The Secret Agent was Joseph Conrad’s delayed response to the real-life 1894 Greenwich Mystery — the accidental death of 26-year-old Martial Bourdin, who was fatally injured while carrying a bomb across Greenwich Park.
Conrad had in fact forgotten all about this once notorious incident, until his friend, the author Ford Madox Ford, brought it up one day in conversation, in 1906. Conrad later, in 1920, wrote: ‘We recalled the already old story of the attempt to blow up the Greenwich Observatory; a blood-stained inanity of so fatuous a kind that it was impossible to fathom its origin by any reasonable or even unreasonable process of thought . . . I pointed all this out to my friend, who remained silent for a while and then remarked in his characteristically casual and omniscient manner: “Oh, that fellow was half an idiot. His sister committed suicide afterwards.” ’
These bare statements set Conrad off on a train of thought that eventually led to his writing the novel, foregrounding the domestic tragedy of the Bourdin incident against a background of revolutionary types whom Conrad despised.
This was also to be Conrad’s great London novel. He had established himself with fiction that demonstrated an astonishing geographical range and scope —his long years working as a merchant seaman gave him a truly global perspective. At last, it was time to turn his gaze upon the Imperial capital.
London in The Secret Agent is an unruly city, where even the street numbering has gone awry, as Mr Verloc finds when he visits the Embassy for his dressing down by Mr Vladimir. Mr Vladimir is furious that the English are so tolerant of having political extremists in their midst. He intends to wake the English from their complacency — and Mr Verloc, from his constitutional laziness — by arranging an outrage that will at last force the police and the government into interning or expelling the foreign dissidents who have flocked to London.
In despair at English passivity, insularity and lack of vigour, Mr Vladimir believes that the English wouldn’t even blink if the Anarchists set the whole Continent on fire: the English ‘will not look beyond their own backyard…[and] they believe that in some mysterious way, science is at the source of their material prosperity.’ That is why the ‘absurd ferocity’ of blowing up an icon of astronomy will have far more impact than the killing of dozens of the ‘imbecile bourgeoisie’, as Mr Vladimir calls them.
The revolutionaries are each imagined as horrific physical specimens — monstrosities, in fact — described in both animalistic as well as spectral, ghostly metaphors. In chapter 2, as they congregate at the Verlocs’ home, Stevie is the only individual who seems human — a huge irony, because Comrade Ossipon and his kind believe him to be not fully human at all. The heartlessness of constantly referring to Stevie as a ‘degenerate’ and an ‘idiot’ shows that the revolutionaries are significantly less humane than the bourgeoisie they wish to overthrow.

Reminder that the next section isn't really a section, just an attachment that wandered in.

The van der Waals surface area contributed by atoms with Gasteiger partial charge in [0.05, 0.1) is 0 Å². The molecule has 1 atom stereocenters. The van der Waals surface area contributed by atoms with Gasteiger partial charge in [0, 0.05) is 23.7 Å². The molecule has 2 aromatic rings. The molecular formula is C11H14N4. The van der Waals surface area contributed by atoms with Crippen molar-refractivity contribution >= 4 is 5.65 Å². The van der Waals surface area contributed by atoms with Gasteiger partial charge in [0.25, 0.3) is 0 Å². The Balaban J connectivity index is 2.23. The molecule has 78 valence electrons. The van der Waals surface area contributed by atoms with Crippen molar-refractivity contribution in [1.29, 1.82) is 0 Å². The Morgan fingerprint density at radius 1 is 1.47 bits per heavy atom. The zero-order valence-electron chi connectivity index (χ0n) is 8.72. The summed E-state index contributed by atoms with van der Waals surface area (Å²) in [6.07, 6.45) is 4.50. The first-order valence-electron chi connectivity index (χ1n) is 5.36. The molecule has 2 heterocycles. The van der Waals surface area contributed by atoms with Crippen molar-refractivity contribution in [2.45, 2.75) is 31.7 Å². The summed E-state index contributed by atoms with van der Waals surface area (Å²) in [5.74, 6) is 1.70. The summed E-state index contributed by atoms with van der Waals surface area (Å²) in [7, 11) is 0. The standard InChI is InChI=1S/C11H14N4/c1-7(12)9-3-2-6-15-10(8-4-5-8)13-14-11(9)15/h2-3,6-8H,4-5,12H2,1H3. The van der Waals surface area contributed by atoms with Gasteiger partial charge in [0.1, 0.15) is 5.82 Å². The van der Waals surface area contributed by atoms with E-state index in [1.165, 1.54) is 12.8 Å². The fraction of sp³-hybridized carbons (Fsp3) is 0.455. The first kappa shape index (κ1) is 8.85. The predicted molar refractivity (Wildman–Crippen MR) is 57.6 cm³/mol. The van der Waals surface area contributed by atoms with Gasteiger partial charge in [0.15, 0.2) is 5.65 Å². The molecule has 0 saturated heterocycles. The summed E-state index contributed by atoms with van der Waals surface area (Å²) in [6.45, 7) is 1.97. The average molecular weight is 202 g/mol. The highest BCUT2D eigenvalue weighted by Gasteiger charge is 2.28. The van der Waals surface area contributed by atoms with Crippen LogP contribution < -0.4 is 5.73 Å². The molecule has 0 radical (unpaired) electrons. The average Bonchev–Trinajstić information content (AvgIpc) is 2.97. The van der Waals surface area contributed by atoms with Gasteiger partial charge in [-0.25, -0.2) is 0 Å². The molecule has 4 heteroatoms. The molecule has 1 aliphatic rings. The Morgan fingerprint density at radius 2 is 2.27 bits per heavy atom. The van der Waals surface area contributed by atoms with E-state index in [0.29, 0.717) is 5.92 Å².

Most of the males in this book (especially Ossipon, Yundt and Michaelis) live off women’s money and women’s compassion; so does Mr Verloc, with regard to the comfort provided by Winnie, though he is unaware that the real reason she married him is to provide a safe haven for Stevie. Mr Verloc’s day job, selling pornography, is another way of living off women. As well as being parasitic, the revolutionaries are all embittered, useless and lazy — scuttling, skulking beasts, burrowed in among their fellow men, to whom they mean huge harm. The Professor, for instance, repeatedly insists upon his own power, strength and will, but in reality is a bespectacled little freak in a back bedroom in Islington.
(Detective Sergeant Patrick McIntyre of Special Branch did not agree with Conrad, recalling fondly in his memoirs Twenty-Five Years of Detective Life: ‘I am certain that although the Anarchists talked wildly and advocated schemes that seemed utterly impracticable to the ordinary observer, they were all quiet and peaceful men, and well disposed to their fellow creatures in general. . . According to my observation, in spite of their tenets, they were a good-hearted and sympathetic class of the community. Nearly all of them were foreigners who were being sweated in workshops. There was, however, a small sprinkling of English working men who had mostly suffered somewhat at the hands of the capitalists.’)
Conrad’s sour view of political agitators was not cheaply arrived at. His own father, Apollo Korzeniowski, had been a Polish revolutionary and patriot, whose activities against Russian rule (administered by Vladimir Nabokov’s grandfather, no less) had caused the family to go into exile, removing Conrad’s chances of a proper education and a good station in life. Conrad adored his parents, and admired his father, but later on he wrote of ‘the absurd illusions common to all exiles. . .a class that has been under the ban for years lives on its passions and on prejudices, whose growth stifles not only its sagacity but its visions of reality.’